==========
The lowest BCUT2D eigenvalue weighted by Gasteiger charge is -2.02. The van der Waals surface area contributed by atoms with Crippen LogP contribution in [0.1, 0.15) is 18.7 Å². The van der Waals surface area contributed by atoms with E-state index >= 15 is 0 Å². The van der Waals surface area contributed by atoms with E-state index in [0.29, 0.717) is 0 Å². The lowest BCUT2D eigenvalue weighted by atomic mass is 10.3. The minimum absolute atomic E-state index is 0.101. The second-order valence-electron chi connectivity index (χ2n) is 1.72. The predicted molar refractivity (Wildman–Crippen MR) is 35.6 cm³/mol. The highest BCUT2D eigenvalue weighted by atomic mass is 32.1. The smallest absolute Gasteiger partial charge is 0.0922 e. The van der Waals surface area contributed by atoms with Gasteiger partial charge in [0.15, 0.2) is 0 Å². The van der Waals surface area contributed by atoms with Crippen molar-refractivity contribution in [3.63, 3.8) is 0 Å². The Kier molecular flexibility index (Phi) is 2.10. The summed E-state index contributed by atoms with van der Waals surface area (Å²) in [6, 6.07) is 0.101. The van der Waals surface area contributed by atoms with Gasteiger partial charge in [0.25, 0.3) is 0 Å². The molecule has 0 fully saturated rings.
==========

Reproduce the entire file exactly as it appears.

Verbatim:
The lowest BCUT2D eigenvalue weighted by Gasteiger charge is -2.02. The van der Waals surface area contributed by atoms with Crippen LogP contribution in [0.1, 0.15) is 18.7 Å². The van der Waals surface area contributed by atoms with E-state index >= 15 is 0 Å². The van der Waals surface area contributed by atoms with E-state index in [0.29, 0.717) is 0 Å². The lowest BCUT2D eigenvalue weighted by atomic mass is 10.3. The minimum absolute atomic E-state index is 0.101. The second-order valence-electron chi connectivity index (χ2n) is 1.72. The predicted molar refractivity (Wildman–Crippen MR) is 35.6 cm³/mol. The highest BCUT2D eigenvalue weighted by atomic mass is 32.1. The smallest absolute Gasteiger partial charge is 0.0922 e. The van der Waals surface area contributed by atoms with Gasteiger partial charge in [0.15, 0.2) is 0 Å². The van der Waals surface area contributed by atoms with Crippen molar-refractivity contribution in [3.63, 3.8) is 0 Å². The Kier molecular flexibility index (Phi) is 2.10. The summed E-state index contributed by atoms with van der Waals surface area (Å²) in [6, 6.07) is 0.101. The van der Waals surface area contributed by atoms with Gasteiger partial charge in [0.25, 0.3) is 0 Å². The molecule has 0 fully saturated rings.